A well-known cardinal of the church died and went to heaven. He arrived at the very same time as a rather scruffy-looking New Jersey cab driver. They were both assigned their heavenly lodgings: The cardinal got a third-floor walk-up flat on the outskirts of heaven, while the cabby got a magnificent mansion within a stone's throw of God's own throne. The cardinal was extremely upset! He complained to St. Peter: "I devoted my entire life to God, and this is what I get : a walk-up flat in the boondocks, while this cabby, who never went to church (and by the way can hardly speak English!) gets a mansion! This isn't fair!" St. Peter listened patiently and then explained, " Our policy here in heaven, your eminence, is to reward results. So let's talk about your results. What happened when you preached your Sunday sermons in your fine cathedral?" The cardinal reluctantly admitted that most parishioners in the congregation soon fell asleep. "Exactly," said St. Peter. "Now on the other hand, when customers rode in this man's taxi, they not only stayed awake. They prayed!"
We've each received a precious and unique gift from God : the gift of oneself; a gift for which there are no duplicates, no carbon copies! Then God says to us, "Will you take what I have given you and make it grow? Will you make it whole and complete so it becomes what it was meant to be?" Just like the two brothers in today's Gospel, we have a choice. We can say yes or no to God's invitation. If we say yes, what does that yes mean? Is it born of conviction? Or is it the yes of the cocktail party goer who nonchalantly declares, "Oh yes, we really should do lunch sometime!"
Sometimes the yes we give will be taken at face value. If we want to learn new skills, we focus and concentrate on the task at hand as if nothing else matters : consider the intensity and extreme dedication of contestants on Dancing With the Stars! The same is true when we plan our financial futures, build our homes or pursue professional advancements. We spare no efforts to achieve these goals. Our yes is genuine. It activates our minds, it uplifts our imaginations, it motivates our behavior. Yet if we ask what we value most in life, it's not likely that the list would include owning the biggest home, the fastest car, the most glamorous wardrobe, the fattest wallet. Hopefully, the list of most valued goals would include: I want to be an honest person, a faithful friend, a loving spouse, a good parent, a person at peace with God, someone making the world a better place. These are the core issues of human life! These are the goals that should elicit a heartfelt yes from each of us.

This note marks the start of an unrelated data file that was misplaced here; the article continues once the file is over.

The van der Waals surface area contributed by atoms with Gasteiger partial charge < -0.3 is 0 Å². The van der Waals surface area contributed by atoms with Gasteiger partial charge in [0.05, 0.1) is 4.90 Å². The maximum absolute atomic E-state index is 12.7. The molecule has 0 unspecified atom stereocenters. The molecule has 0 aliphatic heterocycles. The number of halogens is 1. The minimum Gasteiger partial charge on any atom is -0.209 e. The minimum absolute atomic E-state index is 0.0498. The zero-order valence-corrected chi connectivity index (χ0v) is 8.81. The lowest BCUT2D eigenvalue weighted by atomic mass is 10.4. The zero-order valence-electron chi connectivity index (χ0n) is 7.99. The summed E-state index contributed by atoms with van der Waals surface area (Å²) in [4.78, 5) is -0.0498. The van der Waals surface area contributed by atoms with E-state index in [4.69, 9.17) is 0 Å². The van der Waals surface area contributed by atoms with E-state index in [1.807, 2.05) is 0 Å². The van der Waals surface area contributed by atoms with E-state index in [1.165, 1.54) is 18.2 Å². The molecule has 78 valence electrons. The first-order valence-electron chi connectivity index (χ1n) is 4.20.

To answer yes and really mean it is to begin to become what God intends us to be. But our yes needs to be a strong conviction that leads to purposeful action. If we find ourselves seriously under-invested in these core issues, today's Gospel offers both a comfort and a challenge. The comfort? Any no we say to God (like the no uttered by one son in today's Gospel) can become a yes so long as we have a breath and pulse. The challenge? Every yes we say to God must produce results : something the poor cardinal never considered as he put his congregation to sleep Sunday after Sunday. So when God asks: "Will you take what I give you and make it grow, make it whole and complete so you become what you are meant to be," let's answer with a resounding yes and make it happen! We should never be satisfied with who we are today. God wants us to grow in wisdom and grace. That takes time. It takes a lifetime! We do this not to earn a "mansion" in heaven as the late cardinal desired. We do this simply to respond affirmatively in word and deed to God's invitation to become what we are meant to be: loving human beings.